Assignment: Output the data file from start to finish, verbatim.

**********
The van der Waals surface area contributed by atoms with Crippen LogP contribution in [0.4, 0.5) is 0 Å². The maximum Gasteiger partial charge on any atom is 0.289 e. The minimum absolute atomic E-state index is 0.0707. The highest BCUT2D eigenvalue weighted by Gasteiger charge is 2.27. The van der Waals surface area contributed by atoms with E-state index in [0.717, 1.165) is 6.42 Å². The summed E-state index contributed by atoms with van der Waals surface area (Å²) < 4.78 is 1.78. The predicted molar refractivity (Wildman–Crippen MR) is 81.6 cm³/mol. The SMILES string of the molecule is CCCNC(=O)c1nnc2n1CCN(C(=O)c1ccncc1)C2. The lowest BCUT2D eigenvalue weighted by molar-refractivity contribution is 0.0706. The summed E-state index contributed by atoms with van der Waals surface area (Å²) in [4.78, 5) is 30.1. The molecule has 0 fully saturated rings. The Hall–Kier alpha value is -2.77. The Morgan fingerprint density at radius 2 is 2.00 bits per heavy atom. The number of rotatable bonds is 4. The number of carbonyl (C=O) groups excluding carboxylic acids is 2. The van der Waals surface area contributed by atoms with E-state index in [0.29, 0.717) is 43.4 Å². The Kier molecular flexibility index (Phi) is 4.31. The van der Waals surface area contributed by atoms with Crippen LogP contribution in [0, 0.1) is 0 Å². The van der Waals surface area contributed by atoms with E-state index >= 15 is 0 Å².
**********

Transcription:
The van der Waals surface area contributed by atoms with Crippen LogP contribution in [0.4, 0.5) is 0 Å². The maximum Gasteiger partial charge on any atom is 0.289 e. The minimum absolute atomic E-state index is 0.0707. The highest BCUT2D eigenvalue weighted by Gasteiger charge is 2.27. The van der Waals surface area contributed by atoms with E-state index in [0.717, 1.165) is 6.42 Å². The summed E-state index contributed by atoms with van der Waals surface area (Å²) < 4.78 is 1.78. The predicted molar refractivity (Wildman–Crippen MR) is 81.6 cm³/mol. The SMILES string of the molecule is CCCNC(=O)c1nnc2n1CCN(C(=O)c1ccncc1)C2. The lowest BCUT2D eigenvalue weighted by molar-refractivity contribution is 0.0706. The summed E-state index contributed by atoms with van der Waals surface area (Å²) in [4.78, 5) is 30.1. The molecule has 0 fully saturated rings. The Hall–Kier alpha value is -2.77. The Morgan fingerprint density at radius 2 is 2.00 bits per heavy atom. The number of rotatable bonds is 4. The number of carbonyl (C=O) groups excluding carboxylic acids is 2. The van der Waals surface area contributed by atoms with E-state index in [0.29, 0.717) is 43.4 Å². The Kier molecular flexibility index (Phi) is 4.31. The van der Waals surface area contributed by atoms with Crippen LogP contribution in [0, 0.1) is 0 Å². The van der Waals surface area contributed by atoms with E-state index >= 15 is 0 Å².